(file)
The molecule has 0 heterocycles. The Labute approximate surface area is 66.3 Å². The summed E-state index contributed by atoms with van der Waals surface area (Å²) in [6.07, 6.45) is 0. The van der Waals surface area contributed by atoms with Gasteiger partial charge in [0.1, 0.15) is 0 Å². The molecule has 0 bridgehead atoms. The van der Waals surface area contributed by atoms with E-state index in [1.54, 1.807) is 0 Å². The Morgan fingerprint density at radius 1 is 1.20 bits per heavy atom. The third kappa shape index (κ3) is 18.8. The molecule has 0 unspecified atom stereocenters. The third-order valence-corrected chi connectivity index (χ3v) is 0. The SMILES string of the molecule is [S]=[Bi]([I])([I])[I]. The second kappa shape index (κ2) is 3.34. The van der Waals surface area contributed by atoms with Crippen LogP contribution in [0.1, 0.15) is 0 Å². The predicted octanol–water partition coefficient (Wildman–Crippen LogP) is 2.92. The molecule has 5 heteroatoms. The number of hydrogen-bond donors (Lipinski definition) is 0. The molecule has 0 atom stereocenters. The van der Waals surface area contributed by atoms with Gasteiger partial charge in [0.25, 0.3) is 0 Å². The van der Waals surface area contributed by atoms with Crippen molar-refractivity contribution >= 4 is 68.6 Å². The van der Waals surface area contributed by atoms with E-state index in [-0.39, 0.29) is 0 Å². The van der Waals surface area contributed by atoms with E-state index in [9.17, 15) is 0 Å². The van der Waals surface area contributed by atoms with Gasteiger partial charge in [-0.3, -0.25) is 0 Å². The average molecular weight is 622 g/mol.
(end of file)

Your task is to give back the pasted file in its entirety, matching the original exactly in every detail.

The molecule has 0 heterocycles. The Labute approximate surface area is 66.3 Å². The summed E-state index contributed by atoms with van der Waals surface area (Å²) in [6.07, 6.45) is 0. The van der Waals surface area contributed by atoms with Gasteiger partial charge in [0.1, 0.15) is 0 Å². The molecule has 0 bridgehead atoms. The van der Waals surface area contributed by atoms with E-state index in [1.54, 1.807) is 0 Å². The Morgan fingerprint density at radius 1 is 1.20 bits per heavy atom. The third kappa shape index (κ3) is 18.8. The molecule has 0 unspecified atom stereocenters. The third-order valence-corrected chi connectivity index (χ3v) is 0. The SMILES string of the molecule is [S]=[Bi]([I])([I])[I]. The second kappa shape index (κ2) is 3.34. The van der Waals surface area contributed by atoms with Crippen LogP contribution in [0.1, 0.15) is 0 Å². The predicted octanol–water partition coefficient (Wildman–Crippen LogP) is 2.92. The molecule has 5 heteroatoms. The number of hydrogen-bond donors (Lipinski definition) is 0. The molecule has 0 atom stereocenters. The van der Waals surface area contributed by atoms with Gasteiger partial charge in [0.25, 0.3) is 0 Å². The van der Waals surface area contributed by atoms with Crippen molar-refractivity contribution >= 4 is 68.6 Å². The van der Waals surface area contributed by atoms with E-state index in [-0.39, 0.29) is 0 Å². The van der Waals surface area contributed by atoms with E-state index in [9.17, 15) is 0 Å². The van der Waals surface area contributed by atoms with Gasteiger partial charge in [-0.3, -0.25) is 0 Å². The average molecular weight is 622 g/mol.